Con: Technically, your rear tire will have more grip possible than your front in cornering. Most crashes without a motorist involved have more to do with braking, however. Under braking, your front tire will always have more grip than your front, unless your tire is very big and your weight distribution is unrealistically low. This isn't likely to happen.


I am running a 32c up front and a 23c in the rear in my single speed road bike. I commute a lot on rough roads and it rides a lot smoother.

So far it works great for me. I also remember in the old days we would run a fat tire up front and a skinny tire in the rear on our BMX bikes.

All I can say is the best thing to do is borrow a different sized tire or find an old one and experiment and if it feels right for you and go out and buy what works

  • 1
    Welcome to bicycles.stackexchange. It's great to hear about your experience,. but we really prefer to have reasons rather than only anecdotes. If you can edit your answer to say why that arrangement works and ideally what the pro's and con's of that rather than same-size of fat-rear setups are that would be great.
    – Móż
    Commented Jan 13, 2016 at 10:11

A wider wheel = more traction

Traction is important for torque and braking. Torque is driven through back-wheel and braking on both, and braking too much in the front relative to the back can result in the rider flipping over the handle-bar.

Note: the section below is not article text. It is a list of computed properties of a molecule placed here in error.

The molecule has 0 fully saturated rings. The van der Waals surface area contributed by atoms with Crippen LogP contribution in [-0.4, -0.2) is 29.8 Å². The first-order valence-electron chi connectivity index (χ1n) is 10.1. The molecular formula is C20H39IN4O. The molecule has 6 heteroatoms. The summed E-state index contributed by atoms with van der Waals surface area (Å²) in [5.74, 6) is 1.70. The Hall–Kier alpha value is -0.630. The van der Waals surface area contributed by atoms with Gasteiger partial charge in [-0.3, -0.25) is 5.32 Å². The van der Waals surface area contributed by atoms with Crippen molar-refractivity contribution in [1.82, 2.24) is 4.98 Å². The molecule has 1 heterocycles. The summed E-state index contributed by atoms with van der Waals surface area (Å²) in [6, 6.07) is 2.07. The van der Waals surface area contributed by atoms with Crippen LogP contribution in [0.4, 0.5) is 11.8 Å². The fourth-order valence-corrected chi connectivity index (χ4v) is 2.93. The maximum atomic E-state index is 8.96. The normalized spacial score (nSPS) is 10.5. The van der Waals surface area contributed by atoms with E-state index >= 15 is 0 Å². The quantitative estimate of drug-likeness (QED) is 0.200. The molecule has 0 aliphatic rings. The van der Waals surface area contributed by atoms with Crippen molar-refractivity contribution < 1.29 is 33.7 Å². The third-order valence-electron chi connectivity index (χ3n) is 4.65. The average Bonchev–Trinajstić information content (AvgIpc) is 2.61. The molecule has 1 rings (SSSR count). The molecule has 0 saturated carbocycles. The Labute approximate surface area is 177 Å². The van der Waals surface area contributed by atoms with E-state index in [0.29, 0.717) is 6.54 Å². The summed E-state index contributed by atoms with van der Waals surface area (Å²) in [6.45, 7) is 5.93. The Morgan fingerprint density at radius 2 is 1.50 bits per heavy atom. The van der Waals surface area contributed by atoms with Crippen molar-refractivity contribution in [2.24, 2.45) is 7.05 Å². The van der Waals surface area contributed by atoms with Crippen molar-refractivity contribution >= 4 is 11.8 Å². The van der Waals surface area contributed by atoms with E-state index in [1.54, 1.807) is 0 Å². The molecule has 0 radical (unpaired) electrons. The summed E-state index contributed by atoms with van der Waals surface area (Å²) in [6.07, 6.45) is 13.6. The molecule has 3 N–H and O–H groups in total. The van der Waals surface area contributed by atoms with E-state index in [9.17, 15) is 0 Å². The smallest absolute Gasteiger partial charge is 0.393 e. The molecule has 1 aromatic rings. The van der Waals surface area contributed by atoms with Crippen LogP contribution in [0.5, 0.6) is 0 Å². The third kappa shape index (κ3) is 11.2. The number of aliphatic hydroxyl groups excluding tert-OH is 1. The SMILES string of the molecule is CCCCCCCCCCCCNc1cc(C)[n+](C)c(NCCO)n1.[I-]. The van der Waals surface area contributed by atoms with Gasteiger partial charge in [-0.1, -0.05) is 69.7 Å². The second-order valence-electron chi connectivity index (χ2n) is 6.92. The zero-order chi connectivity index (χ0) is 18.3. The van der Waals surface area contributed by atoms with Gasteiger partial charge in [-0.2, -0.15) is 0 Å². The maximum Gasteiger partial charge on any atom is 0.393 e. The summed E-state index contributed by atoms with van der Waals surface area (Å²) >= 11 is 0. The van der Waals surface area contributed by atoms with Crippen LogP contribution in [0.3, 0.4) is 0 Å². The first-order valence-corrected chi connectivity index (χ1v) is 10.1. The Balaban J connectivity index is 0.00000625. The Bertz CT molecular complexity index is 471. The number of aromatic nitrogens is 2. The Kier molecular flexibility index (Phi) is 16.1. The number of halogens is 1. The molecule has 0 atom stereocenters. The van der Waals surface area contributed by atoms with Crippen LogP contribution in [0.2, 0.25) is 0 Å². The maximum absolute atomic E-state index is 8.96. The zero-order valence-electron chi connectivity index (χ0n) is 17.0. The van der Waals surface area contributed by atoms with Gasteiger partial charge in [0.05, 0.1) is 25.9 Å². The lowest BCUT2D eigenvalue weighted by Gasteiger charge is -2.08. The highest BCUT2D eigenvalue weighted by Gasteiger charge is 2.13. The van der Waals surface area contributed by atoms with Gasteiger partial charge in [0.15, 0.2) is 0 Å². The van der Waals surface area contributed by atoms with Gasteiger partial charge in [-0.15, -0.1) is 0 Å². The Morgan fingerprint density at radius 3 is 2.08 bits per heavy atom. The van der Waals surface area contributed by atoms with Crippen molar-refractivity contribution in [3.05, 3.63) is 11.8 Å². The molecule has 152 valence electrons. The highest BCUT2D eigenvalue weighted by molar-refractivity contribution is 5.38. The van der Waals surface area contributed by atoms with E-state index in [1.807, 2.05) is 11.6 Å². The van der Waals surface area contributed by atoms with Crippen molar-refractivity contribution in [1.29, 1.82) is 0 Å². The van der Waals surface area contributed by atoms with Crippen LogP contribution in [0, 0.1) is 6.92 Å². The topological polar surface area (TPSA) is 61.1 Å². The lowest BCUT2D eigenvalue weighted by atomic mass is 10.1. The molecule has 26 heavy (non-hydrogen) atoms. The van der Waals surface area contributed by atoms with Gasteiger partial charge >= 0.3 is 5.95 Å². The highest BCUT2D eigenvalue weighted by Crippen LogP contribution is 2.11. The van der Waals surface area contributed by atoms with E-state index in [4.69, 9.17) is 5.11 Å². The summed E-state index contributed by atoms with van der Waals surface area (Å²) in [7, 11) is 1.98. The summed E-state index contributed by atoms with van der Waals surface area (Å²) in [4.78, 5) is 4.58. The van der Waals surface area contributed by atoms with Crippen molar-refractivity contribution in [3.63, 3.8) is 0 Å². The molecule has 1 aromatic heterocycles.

Therefore, put the wheel where it matters most, i.e. the back.

Edited in agreement with comment.

  • 5
    Most of your braking should be with your front wheel: bicycles.stackexchange.com/questions/6616/…
    – amcnabb
    Commented May 14, 2012 at 17:11
  • Not sure if that is correct, but essentially, there is a ratio / tipping point at which any more front braking will result in a flip over. Having more traction in the front than the back will result in the rider being closer to that tipping point.
    – Yusufk
    Commented May 15, 2012 at 9:37
  • Reading this ( stoptech.com/technical-support/technical-white-papers/… ), does support your point, because a riders weight is mostly on the back wheel. However, there is a tipping point, and having more traction in the front will result in a rider being closer to that tipping point.
    – Yusufk
    Commented May 15, 2012 at 9:42
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    There's no way to avoid having the front wheel being apt to lock up and flip you. The width of the tire will make only a miniscule difference, since a front wheel basically never skids (except on very slippery surfaces) -- it either rolls or locks up. (The only logical "fix" for this is my "power brake" invention that no one has ever seen fit to build. ;)) Commented May 15, 2012 at 11:27
  • Yusufk, as you slow down, you automatically lose traction on your front wheel as your weight shifts forward. Most braking power comes from the front wheel. Until @DanielRHicks' invention takes off, the best way to brake is to primarily use the front brake but to be careful not to make it lock up.
    – amcnabb
    Commented May 15, 2012 at 15:25